In truth, when I attempted the first book, I didn’t know it had a series in it. But the whole thing soon took on a life of it’s own. Before I was even halfway finished, I knew there was more than one book coming up. I was working with a pair of detectives whom I felt had a real future. One story wouldn’t do them justice. They had such a wealth of background material supporting their characters.

As with any crime novel, I still needed something else to make it stand out from the competition. I required empathy for my main character from the first page. It was quite some time before I decided on a surprising plot twist that sealed his fate as early as chapter one. I’d love to tell you what it is but I can’t. My apologies if I’ve just forced you into buying it.

Thinking along those lines is a daring leap into the unknown. As I mentioned earlier, writing one book is a remarkable achievement but you have to have some belief in yourself if you going to attempt a series. For one thing, you need the stamina and the ability to see it through. You need a fresh idea for each publication. You have to enhance the characters if you want your audience to stay with you. Furthermore, you have to convince a publisher to think the same way you do. Good luck with that one. The market is equally as hard for him as it is for you. He definitely wants to invest in a writer, not a book, but are you the one he really wants? You have to remember, yours isn’t the only book – or series – he has to choose from.

            I had that belief. I knew that if other people could do it, so could I.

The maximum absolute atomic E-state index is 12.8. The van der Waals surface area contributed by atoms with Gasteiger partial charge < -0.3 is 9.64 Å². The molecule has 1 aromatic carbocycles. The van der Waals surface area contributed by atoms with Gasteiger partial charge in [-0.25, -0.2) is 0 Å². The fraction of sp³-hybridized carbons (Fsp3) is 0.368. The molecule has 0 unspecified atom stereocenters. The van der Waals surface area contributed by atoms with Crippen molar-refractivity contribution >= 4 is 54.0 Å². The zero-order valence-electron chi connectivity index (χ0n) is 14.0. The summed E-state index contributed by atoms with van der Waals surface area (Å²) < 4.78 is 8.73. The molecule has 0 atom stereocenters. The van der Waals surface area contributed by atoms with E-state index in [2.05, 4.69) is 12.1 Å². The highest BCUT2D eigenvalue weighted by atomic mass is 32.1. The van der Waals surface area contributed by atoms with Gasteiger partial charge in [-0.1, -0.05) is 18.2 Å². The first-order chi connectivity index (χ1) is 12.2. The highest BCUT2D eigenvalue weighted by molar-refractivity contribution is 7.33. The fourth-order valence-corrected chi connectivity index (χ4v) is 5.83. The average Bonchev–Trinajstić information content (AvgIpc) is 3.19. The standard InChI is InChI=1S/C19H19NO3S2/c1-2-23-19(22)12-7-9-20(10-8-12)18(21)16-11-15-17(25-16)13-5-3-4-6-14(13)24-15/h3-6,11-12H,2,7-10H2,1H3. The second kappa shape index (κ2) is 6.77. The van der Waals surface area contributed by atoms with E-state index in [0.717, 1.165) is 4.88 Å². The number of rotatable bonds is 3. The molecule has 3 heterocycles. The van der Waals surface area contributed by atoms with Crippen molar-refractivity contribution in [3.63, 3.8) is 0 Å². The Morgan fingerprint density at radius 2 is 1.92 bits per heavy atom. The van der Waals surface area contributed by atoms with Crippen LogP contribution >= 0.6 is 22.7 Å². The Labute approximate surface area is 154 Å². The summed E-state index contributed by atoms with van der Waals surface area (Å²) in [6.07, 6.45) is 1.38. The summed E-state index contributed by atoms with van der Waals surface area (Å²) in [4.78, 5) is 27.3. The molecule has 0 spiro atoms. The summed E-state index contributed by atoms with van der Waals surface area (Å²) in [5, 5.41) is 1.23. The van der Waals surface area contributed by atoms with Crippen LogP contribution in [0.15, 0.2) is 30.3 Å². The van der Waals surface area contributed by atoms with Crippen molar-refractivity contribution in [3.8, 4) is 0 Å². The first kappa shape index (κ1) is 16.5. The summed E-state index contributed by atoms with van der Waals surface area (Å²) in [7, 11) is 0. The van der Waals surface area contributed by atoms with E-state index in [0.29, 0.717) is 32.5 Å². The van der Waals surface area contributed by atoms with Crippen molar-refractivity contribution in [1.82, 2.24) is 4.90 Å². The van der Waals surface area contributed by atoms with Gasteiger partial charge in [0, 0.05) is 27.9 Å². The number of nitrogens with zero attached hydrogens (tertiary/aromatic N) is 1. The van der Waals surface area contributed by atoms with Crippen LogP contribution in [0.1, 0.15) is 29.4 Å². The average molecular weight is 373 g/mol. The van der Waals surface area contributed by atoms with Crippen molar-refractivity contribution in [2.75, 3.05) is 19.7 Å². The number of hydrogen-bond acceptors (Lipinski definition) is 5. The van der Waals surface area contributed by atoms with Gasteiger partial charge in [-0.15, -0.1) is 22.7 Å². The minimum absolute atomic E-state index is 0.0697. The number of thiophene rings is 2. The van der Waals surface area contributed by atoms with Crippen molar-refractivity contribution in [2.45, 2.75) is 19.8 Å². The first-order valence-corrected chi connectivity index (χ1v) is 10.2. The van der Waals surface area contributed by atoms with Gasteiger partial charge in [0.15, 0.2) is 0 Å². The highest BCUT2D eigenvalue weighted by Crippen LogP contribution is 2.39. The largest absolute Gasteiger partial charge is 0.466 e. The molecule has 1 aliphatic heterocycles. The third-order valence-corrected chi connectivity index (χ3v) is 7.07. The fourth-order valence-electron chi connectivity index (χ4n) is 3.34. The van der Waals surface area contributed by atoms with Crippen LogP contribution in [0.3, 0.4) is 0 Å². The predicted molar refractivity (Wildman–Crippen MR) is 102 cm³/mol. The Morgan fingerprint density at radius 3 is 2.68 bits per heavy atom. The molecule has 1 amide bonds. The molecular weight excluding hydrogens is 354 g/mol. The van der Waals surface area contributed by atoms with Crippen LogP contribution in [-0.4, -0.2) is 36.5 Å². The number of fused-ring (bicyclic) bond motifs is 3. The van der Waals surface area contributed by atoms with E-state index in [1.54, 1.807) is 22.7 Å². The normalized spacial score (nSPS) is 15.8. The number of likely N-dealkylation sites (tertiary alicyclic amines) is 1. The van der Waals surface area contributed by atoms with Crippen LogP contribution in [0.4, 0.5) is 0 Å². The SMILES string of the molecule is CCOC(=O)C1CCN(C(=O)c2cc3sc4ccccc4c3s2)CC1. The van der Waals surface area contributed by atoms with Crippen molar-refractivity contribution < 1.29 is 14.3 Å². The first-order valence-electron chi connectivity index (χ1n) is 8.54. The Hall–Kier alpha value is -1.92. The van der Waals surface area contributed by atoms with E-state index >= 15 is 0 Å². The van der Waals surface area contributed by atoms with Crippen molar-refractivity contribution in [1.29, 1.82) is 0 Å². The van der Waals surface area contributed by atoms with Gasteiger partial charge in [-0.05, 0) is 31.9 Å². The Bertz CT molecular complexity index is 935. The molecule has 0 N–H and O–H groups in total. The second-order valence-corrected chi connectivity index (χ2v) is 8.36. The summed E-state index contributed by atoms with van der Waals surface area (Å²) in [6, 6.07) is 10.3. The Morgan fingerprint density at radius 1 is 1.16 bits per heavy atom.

The whole series to date has taken a long time to get right, and in most – if not all – cases (or books), it’s been an absolute joy to do. That’s because I love working with Gardener and Reilly. They’re a great pair of detectives who have an excellent working relationship, and it’s been fun anticipating how they are going to react to any given situation.

I mentioned above that I thought being able to write is a gift. Sometimes it can take a while to recognize what you have. But when you meet people who have read your books and enjoyed them, and ask you when the next one is coming out, you realize what your gift is not only doing for you, but for other people.

To see the whole series signed up with a London based publisher is pretty much a dream come true.
When I think back, the really frightening thing for me was, after having spent considerable time with a chemist, I came to the conclusion that it might just be possible to achieve what the book is offering: that maybe, you can actually dispose of your victims in such a gruesome fashion.

My publisher emailed me about ten days after the release of Impurity to let me know that he was going to negotiate the rights for the audio book, and that he was so pleased with the reception and the success, the plan was to release book 2, Imperfection before Christmas.

So perhaps my gift is finally allowing me to live the dream. For anyone reading who wants to have a go, I wish you the very best of luck.

Imperfection Synopsis.

When theatregoers are treated to the gruesome spectacle of an actor’s lifeless body hanging on the stage, DI Stewart Gardener is immediately called in to investigate.

Is the killer still in the audience?

A lockdown is set in motion but it is soon apparent that the murderer is able to come and go unnoticed. How do they do it?

Is the killer a theatre worker or an actor? And what kind of grudge do they have to bear?